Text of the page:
Note that in a printf function, you enclose the parameters, meaning the format string, and variables in that order within parenthesis. This is the normal way to send data to a function. The %s means to print whatever is in the next encountered variable. The first %s means to insert in that space the contents of the varialbe $name and the second %s means to insert in that space the contents of the variable $color.

// Here is the form visitors fill out.
} else {
    <form method="post" action="<?php echo $_SERVER['PHP_SELF']?>">
      <input type="hidden" value="done">
      <table border="0">
      <tr><td align="right" valign="top">Name:</td>
      <td><input type="text" name="visitor_name" size="50"></td></tr>
      <tr><td align="right" valign="top">Color Choice:</td>
      <td><select name="color">
      <td align="center" colspan="2">
        <input type="submit" value="Send">
        <input type="reset">

Now you see we end the php code after an else. This does two things. The } else { means that if the form wasn't filled out yet, then to display the form. Then the ?> says that the following code will be in normal HTML.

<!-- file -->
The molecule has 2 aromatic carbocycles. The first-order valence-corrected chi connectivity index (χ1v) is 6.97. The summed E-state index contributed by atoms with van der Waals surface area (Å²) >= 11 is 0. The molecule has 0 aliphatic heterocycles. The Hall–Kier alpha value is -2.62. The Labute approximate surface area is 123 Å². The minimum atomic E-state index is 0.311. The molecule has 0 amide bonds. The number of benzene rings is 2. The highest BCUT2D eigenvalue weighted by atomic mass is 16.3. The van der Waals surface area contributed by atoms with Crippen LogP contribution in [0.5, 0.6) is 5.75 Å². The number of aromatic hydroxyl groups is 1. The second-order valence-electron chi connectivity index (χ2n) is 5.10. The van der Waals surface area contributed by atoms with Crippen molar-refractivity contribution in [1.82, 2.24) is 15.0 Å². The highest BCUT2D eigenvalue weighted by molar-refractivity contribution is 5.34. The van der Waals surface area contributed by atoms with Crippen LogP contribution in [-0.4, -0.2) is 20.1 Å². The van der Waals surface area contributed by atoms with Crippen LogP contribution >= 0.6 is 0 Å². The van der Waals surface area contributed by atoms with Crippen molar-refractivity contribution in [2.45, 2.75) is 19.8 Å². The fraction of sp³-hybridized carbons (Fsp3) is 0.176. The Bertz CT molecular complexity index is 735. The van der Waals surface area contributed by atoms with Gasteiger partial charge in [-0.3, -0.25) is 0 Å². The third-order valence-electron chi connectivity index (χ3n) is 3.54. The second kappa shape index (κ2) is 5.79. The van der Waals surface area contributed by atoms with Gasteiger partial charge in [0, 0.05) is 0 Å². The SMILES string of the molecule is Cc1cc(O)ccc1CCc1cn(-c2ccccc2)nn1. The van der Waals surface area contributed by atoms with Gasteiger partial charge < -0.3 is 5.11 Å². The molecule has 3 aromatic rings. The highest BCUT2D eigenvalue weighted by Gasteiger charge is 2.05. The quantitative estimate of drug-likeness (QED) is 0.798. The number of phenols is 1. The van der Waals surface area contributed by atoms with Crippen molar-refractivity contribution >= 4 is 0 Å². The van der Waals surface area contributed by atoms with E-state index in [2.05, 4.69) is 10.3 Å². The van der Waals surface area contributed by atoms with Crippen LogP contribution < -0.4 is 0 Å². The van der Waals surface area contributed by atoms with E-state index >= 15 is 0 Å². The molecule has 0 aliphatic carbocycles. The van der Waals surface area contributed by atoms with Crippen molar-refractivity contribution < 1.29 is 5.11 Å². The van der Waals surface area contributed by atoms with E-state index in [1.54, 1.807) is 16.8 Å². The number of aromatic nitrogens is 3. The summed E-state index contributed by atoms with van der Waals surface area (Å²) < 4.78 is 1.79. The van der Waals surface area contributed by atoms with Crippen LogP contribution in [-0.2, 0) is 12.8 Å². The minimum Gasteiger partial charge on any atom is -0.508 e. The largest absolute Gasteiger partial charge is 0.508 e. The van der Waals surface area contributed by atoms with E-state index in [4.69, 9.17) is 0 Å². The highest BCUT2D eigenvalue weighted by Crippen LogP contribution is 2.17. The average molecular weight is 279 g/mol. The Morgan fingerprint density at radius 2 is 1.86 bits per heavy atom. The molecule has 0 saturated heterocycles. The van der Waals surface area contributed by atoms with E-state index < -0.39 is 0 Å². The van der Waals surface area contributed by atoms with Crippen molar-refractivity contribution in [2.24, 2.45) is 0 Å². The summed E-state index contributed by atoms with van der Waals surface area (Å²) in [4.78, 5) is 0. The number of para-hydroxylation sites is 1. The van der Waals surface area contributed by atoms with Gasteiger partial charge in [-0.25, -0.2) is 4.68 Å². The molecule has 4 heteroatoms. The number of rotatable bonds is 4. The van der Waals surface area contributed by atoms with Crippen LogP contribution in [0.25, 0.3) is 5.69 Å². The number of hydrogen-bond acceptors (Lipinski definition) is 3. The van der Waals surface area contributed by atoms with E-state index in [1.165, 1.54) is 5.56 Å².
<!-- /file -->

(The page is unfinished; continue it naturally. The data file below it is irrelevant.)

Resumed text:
Look at the following line after that:

<form method="post" action="<?php echo $_SERVER['PHP_SELF']?>

This line again mixes PHP and HTML and even within and HTML tag! This part <?php echo $_SERVER['PHP_SELF']?> says to use this very same page to look at the form data. This means that this page can be used for two things. Remember we were testing for the eventuality of the form actually being filled out. After the form's Send button is pressed, then this .php page will be run again but with the data from the form sent to it. If the data is encountered, then that is when the first part of our first if statement will be used.

} ?>

Naturally, once we are done with the code, we end it. The above may seem a bit confusing, but remember, we were using HTML for the form in an if statement. So we have to go back to PHP mode, end the if statement with the } and then we go back to HTML mode to close the body and html tags.

So, in summary, what this page does does is:

if data from a form on this page has been detected, then
  if the name has been filled in, then
    print out the user's name and their color choice.
    Tell the user to fill in their name and give a link back to this page.
  End of second if to test name.
  Print out the form and let the user make their choices.
End of first if to test whether there was form data sent or not.

As you can see, we can use one PHP page to process form data and not need a web page and a separate CGI script to do it. The entire source code is provided below:

For another very useful example, please see Using PHP To Send Email From A Form. For more information and other tutorials and resources, please see More Information About CGI, Perl, and Other Scripting Languages.